The Moody Blues ‎– Every Good Boy Deserves Favour

Threshold (5) ‎– THS 5
Vinyl, LP, Album


Original 1971 US Release.

Includes a custom inner sleeve.

Threshold logo and DISTRIBUTED BY LONDON RECORDS, INC. printed on the labels in purple ink. The XTAL 10638/8 P PH on the labels appears at 3:00 below the THS5.

Barcode and Other Identifiers

  • Matrix / Runout (SIde 1 Label): THS 5 XZAL 10638P PH
  • Matrix / Runout (Side 2 Label): THS 5 XZAL 10639P PH
  • Matrix / Runout (Side 1, Stamped): XZAL 10638P (etched) -2 P.R.
  • Matrix / Runout (Side 2, Stamped): XZAL 10639P-1 (etched) #3 PR

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March 23, 2017

Gone is the psychedelia …

I so vividly remember a friend walking into my apartment with this album tucked under his arm, face beaming, while I silently rolled my eyes, as I was so done with The Moody Blues, more than content with their early works to move with me though the rest of my life.

With the album’s title being taken from mnemonic device for mastering the musical scale E-G-B-D-F, and with those notes being part of the opening track “Procession,” it was the album’s goal to to sift though the history of music, from it’s earliest formats up to the release of this outing.  Though when on thinks of music, one tends to consider the context of the whole, the melding and morphing to create a completeness that is greater than the sum of its parts, yet here on Every good Boy Deserves Favour, all five members contributed but a single song together, truly feeling like The Beatles White Album, pulled together and fashioned by individuals from bits and pieces that were loosely strung together … certainly nothing like the holy trinity, or even A Question of Balance.

While the record did in a sense return to the more sonically textured and layered albums of the past, gone was that true cosmic feel, also gone was that attitude that we are all tethered together, with personal songs coming into play such as “Emily’s Song,” written in celebration of the birth of his daughter by John Lodge.  Other influences personal to other individual members also float in and out of other tracks.  Also gone were the other-worldly lyrics, with “Procession” containing but three spoken words ‘desolation, creation and communication,’ where with those three words and a budding complexity of seventies progressive rock self-indulgence, the Moody Blues seemed destined to tear down all that I’d come to love in a singular event that certainly indicated that the Moody’s had nothing to say.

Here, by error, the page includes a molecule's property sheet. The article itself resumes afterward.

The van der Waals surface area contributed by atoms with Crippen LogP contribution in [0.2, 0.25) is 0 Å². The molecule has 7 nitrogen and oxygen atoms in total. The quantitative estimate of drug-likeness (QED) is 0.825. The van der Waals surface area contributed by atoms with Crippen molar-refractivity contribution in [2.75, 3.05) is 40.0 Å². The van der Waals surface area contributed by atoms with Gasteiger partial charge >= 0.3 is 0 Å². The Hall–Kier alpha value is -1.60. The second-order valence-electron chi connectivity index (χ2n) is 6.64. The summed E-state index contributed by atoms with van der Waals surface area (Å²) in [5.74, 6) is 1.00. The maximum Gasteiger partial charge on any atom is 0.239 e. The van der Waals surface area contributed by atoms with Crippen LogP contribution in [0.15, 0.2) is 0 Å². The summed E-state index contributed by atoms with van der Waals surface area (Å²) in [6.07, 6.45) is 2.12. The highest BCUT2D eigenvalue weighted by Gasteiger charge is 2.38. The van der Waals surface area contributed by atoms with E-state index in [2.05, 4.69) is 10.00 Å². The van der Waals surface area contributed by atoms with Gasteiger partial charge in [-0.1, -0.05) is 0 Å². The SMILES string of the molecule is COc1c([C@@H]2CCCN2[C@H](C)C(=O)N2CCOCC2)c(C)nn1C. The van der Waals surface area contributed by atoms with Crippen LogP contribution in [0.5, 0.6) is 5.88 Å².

Yes, “The Story In Your Eyes” jumped from my speakers, and momentarily gave me hope that they’d gotten back on path, becoming the hit single back in July of 1971, with the high energy of the mellotron and guitars overshadowing the very dark lyrics, causing me to wonder if this had be done on purpose to disguise them, or to have them stand in stark juxtaposition to the music.  Without a doubt, the album contains some other highlights, but highlights do not make for a lasting production, especially one that was so heavily overdubbed that I felt left out, never drawn in, nor did I hear any of the idealized saga regarding the history of music in all of its fashions and glory.  And that left listeners with a series of arrangements and melodies to stand in for what was touted to be an imaginative and haunting composition.  So while the lusher sounds may have been back, that’s all they were, lusher sounds that took listeners nowhere, and offered no passion.

I want to laugh here, because at this moment in time I do know the future, where the Moody’s would be down the road, knowing that there was a music video in the not so distant future, where “I Know You’re Out There Somewhere,” sees the Moody Blues coming face to face with their past, happy with the balance they’ve found.  So here I stand, sometimes feeling that I’m braced against a wind, listening to people point to this part or that part, or say, But listen to this lick, and to them I just hold up In Search of the Lost Chord, and say, But just listen to this … meaning the entire album, not bits and pieces.

*** The Fun Facts: The album was mixed and released in both stereo and the fledging quadraphonic. Quadraphonic (or Quadrophonic and sometimes Quadrasonic) sound was similar to what is now called 4.0 surround sound and uses four channels in which speakers are positioned at the four corners of the listening space, reproducing signals that are (wholly or in part) independent of one another. Quadraphonic audio was the earliest consumer product in surround sound and thousands of quadraphonic recordings were made during the 1970s. It was a commercial failure due to many technical problems and format incompatibilities. Quadraphonic audio formats were more expensive to produce than standard two-channel stereo. Playback required additional speakers and specially designed decoders and amplifiers.

Review by Jenell Kesler